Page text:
She will also talk about neutraceuticals and the range for sporting dogs and new products coming to market. Her second topic will be musculoskeletal ultrasound.
On Day 2, Dr. Deb will be scanning 20 dogs on their shoulders at their stage in their sporting career. She will point out what can be seen that may turn into injuries.
Susan Garrett is well-known for her accomplishments in flyball, obedience and agility. She has just started nosework with her dogs.
Susan will be talking about the way we raise puppies and why it is important across all sports. She will discuss what should and shouldn’t be happening with puppies. Her focus will be on puppies 8 weeks to 14 months old.
Susan will also discuss the importance of warming up and cooling down adult dogs. It can be as little as a 5-minute warm up. Susan warms up her dogs for 25 minutes. Cool downs take a different amount of time depending on the weather conditions.
Susan will discuss Peaking for those performers who want to be at their best for a special event. She will also touch on Periodization insights that she has gathered by interviewing top athletes in different sports.
After the Day 1 lectures, there will be a cocktail hour in the Exhibit Hall to mingle with colleagues, talk with sponsors about new or upcoming products and network with the speakers.
This event will be live-streamed and a recording will be available sometime after the event.
Sponsorships are available for this event.
When and Where is This Event For Performance Dog Owners?
You can find out more about the Sports Medicine Conference for Performance Dog Owners here.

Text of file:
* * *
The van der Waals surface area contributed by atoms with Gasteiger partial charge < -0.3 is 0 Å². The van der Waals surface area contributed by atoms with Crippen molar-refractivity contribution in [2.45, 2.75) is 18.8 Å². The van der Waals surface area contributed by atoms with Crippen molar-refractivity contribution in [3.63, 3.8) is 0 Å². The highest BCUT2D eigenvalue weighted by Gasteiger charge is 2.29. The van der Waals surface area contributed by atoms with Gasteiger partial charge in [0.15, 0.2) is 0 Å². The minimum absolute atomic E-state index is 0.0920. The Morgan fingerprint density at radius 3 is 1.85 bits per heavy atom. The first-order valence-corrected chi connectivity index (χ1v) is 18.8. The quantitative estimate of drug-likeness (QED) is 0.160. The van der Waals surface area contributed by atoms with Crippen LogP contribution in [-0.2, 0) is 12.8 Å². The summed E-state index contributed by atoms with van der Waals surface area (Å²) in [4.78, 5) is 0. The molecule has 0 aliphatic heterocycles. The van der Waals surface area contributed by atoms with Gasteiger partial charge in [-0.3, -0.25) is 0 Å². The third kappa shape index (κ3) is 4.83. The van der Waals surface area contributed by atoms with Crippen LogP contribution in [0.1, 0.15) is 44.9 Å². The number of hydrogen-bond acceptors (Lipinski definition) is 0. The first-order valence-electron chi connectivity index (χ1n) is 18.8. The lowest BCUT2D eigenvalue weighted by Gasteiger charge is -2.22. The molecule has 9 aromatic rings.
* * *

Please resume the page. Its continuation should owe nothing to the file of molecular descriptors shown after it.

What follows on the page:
Sign up before June 1 for the Early Bird Discount. This event takes place November 17 and 18 at The Clarion Inn Frederick Event Center in Frederick, Maryland.
I certainly plan on attending…how about you?
Come back for more Miracle Living With Gusto!
P. S. What injuries have your performance dogs had? How have they been treated? Do you feel these injuries could have been prevented?
6 Replies to “How To Prepare Your Performance Dog To Avoid Injuries”
Preventing injuries is something many people don’t think about until after one happens. And yet, so much can be done. Great line-up. I know Dr. Canapp’s work; he’s also very much into regenerative medicine.
People think it’s weird that we “warm up” Monte before one of our big (many hours) hikes. We start with a easy walk, then we massage his little legs a bit to get blood flowing. And then we try to start off easy (slow slow pace) as we start. I am sure that it has helped so much! At 3.5 pounds I try to do this because he takes 7-9 steps for our 1!
I try to warm Mr. N up before he lure courses. I don’t know a ton about conditioning though. I want to take a class either this year or next.
My dogs don’t compete in any sports or shows, but it makes sense for them to do some sort of warm-up before running. I’ll have to think about how to make that work since they typically run out the back door and a pretty fast clip trying to catch a squirrel.
What a great conference! This is such a great topic and something I wish more humans thought about! It doesn’t take much to sustain an injury.